I expect this book will contrast greatly with the current movie "Aviator" about this strange man. It's not just his eccentricities that developed later in life that make him strange. Hughes developed neurotic tendencies early in life. He was not a very good man, but certainly a very lucky man, and a clever man at times. It became uncomfortable to listen to the meaningless, dragging out final years of his life. It didn't help that I was bed ridden with bronchitis while I was listening to it :-)
I loved the first two in this series, "Dead I Well May Be" and "Dead Yard". If you enjoy a good story of swearing, drinking, lusting, and killing, you should love this. This third book (and I'm about 75% done) is even more over the top with it's cliff hangers and close calls than the first two, which may be fitting for a swan song. Logic, realism and character depth? Hell no! But grit, blood, lust and revenge. Yeah, more of that please. Oh, and the narration fits the first person tale perfectly. Ya wee shite!
I loved this book. Started it right after I finished "Dead I Well May Be" and am nearly done with "Bloomsday Dead" now. If you like swearing, drinking, killing, lusting tales of revenge and mayhem, you'll love this. Plus, the narrator fits the main character perfect, and it's written in the first person.
I loved this book, and finished it's sequel "Dead Yard" and am nearly done with "Bloomsday Dead". If you like swearing, drinking, killing, lusting tales of revenge and mayhem, you'll love this. Plus, the narrator fits the main character perfect, and it's written in the first person.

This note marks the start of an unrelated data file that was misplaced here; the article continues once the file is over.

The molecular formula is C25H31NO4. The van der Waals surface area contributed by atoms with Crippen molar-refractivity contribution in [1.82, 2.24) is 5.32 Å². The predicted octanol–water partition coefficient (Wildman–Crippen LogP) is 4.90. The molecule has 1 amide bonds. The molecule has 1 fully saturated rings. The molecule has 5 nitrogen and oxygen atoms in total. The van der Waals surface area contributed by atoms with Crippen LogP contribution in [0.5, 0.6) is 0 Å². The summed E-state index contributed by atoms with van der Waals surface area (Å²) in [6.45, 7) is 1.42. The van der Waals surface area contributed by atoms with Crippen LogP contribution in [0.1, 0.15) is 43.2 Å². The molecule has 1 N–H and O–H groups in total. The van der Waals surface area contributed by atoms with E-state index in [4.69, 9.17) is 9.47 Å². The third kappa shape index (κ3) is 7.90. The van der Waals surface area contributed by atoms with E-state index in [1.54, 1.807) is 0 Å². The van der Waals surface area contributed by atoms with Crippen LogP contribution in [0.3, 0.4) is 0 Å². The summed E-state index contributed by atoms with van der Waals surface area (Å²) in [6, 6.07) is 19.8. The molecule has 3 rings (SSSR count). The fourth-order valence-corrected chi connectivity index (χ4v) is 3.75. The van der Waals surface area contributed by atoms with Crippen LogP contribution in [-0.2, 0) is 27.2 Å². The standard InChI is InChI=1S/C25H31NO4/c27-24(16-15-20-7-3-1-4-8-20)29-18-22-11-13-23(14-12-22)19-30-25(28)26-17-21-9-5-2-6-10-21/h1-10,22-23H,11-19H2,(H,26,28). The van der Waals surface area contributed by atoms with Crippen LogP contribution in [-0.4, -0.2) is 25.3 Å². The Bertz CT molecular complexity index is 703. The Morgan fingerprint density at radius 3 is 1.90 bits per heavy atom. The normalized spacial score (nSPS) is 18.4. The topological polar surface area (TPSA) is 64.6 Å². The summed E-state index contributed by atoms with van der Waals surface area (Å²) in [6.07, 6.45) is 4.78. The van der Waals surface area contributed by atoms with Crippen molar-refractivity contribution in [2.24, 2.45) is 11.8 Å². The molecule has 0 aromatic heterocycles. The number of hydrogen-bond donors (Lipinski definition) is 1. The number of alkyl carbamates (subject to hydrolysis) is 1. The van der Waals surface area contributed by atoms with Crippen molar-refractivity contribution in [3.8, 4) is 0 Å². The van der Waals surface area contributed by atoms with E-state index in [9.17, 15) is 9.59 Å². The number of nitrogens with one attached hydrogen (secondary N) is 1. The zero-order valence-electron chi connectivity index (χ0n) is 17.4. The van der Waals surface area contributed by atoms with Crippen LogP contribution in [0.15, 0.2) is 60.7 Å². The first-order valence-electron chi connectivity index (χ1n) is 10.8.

I loved the combination of mobsters and hospitals. The writing is very old school noir detective style, but with modern sensibilities regarding language, drug use, etc. The audio production was great, with echo effects in a dark shark tank, nice lead in/out music. Great audio book. Fun to listen to.
This is a great romantic story of youth, the West, Mexico, love, friendship and death. The narration is perfectly suited to the story in a way that's rarely found in audio books. Anyone who's every wanted to walk away from things, into an unknown, would enjoy this remarkable story.
I rate this on par with Broken Angles. If you liked that title, I'm certain you'll like this. I still prefer the first title, Altered Carbon, for it's more traditional film-noir style dectective plot and wish the author had stuck with that rather than going into more military routes.
I'm glad I came back to this title. I left it about 25% through. I found a lot of the exposition to be tedious. The title character's religious history didn't seem relevant, even in the end. When I finished another title, I came back to this, and became very engaged. By the end of the book I was a big fan.
If books like "The Da Vinci Code" and the like have you groaning because of over-the-top coincidences, near-misses, and impossible get-a-ways, then try listening to this realistic, but exciting, mystery of a missing child, lost memories, diamond ransoms, sewer explorations, and snipers. The narration was very well done, believable and sympathetic.
I liked the characters, and the trappings of the Harlequins, but the "Big Brother is watching you" editorials kept repeating over and over again, without anything interesting to add to what we already know about modern privacy issues. Skipping past them kept me going and I enjoyed it enough, though I wouldn't pay retail for it.
Some of the dialog was of the oldest cliches. Even the title concept, a club? An ex-assassin and a few geeks holding meetings like 8 year olds? Plus. the sections in which the author editorializes about US Middle East policies, come up again and again with the same basic tune. I found myself skipping ahead 5 minutes when I got to an annoying section, and listening to the end not because I cared what happened, but because I was fascinated at what outlandish crp came next. Like looking at a highway accident.
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